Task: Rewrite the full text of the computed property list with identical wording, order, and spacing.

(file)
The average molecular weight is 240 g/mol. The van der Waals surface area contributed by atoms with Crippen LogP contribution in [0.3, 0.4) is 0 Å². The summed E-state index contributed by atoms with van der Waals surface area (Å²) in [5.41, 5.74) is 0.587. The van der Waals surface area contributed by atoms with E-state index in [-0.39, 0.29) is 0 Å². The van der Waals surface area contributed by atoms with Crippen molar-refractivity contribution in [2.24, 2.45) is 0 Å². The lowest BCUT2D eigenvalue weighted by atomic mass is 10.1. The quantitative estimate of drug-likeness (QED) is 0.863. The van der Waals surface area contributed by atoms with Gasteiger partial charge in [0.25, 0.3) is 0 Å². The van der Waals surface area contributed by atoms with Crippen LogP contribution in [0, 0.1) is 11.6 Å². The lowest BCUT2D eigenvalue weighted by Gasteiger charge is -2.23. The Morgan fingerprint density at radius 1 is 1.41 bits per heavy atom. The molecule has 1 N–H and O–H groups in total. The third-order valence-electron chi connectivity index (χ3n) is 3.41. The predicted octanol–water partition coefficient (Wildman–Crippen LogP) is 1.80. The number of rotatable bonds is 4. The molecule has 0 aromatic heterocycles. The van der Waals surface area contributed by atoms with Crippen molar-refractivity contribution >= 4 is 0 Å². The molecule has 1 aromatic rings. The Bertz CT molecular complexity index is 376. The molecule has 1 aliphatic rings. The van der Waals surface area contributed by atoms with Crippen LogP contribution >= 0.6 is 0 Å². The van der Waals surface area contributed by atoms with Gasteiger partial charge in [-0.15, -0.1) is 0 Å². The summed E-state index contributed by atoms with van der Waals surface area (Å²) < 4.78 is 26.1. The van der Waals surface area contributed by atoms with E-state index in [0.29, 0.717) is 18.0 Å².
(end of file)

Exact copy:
The average molecular weight is 240 g/mol. The van der Waals surface area contributed by atoms with Crippen LogP contribution in [0.3, 0.4) is 0 Å². The summed E-state index contributed by atoms with van der Waals surface area (Å²) in [5.41, 5.74) is 0.587. The van der Waals surface area contributed by atoms with E-state index in [-0.39, 0.29) is 0 Å². The van der Waals surface area contributed by atoms with Crippen molar-refractivity contribution in [2.24, 2.45) is 0 Å². The lowest BCUT2D eigenvalue weighted by atomic mass is 10.1. The quantitative estimate of drug-likeness (QED) is 0.863. The van der Waals surface area contributed by atoms with Gasteiger partial charge in [0.25, 0.3) is 0 Å². The van der Waals surface area contributed by atoms with Crippen LogP contribution in [0, 0.1) is 11.6 Å². The lowest BCUT2D eigenvalue weighted by Gasteiger charge is -2.23. The Morgan fingerprint density at radius 1 is 1.41 bits per heavy atom. The molecule has 1 N–H and O–H groups in total. The third-order valence-electron chi connectivity index (χ3n) is 3.41. The predicted octanol–water partition coefficient (Wildman–Crippen LogP) is 1.80. The number of rotatable bonds is 4. The molecule has 0 aromatic heterocycles. The van der Waals surface area contributed by atoms with Crippen molar-refractivity contribution >= 4 is 0 Å². The molecule has 1 aromatic rings. The Bertz CT molecular complexity index is 376. The molecule has 1 aliphatic rings. The van der Waals surface area contributed by atoms with Crippen LogP contribution >= 0.6 is 0 Å². The van der Waals surface area contributed by atoms with Gasteiger partial charge in [-0.15, -0.1) is 0 Å². The summed E-state index contributed by atoms with van der Waals surface area (Å²) < 4.78 is 26.1. The van der Waals surface area contributed by atoms with E-state index in [0.29, 0.717) is 18.0 Å².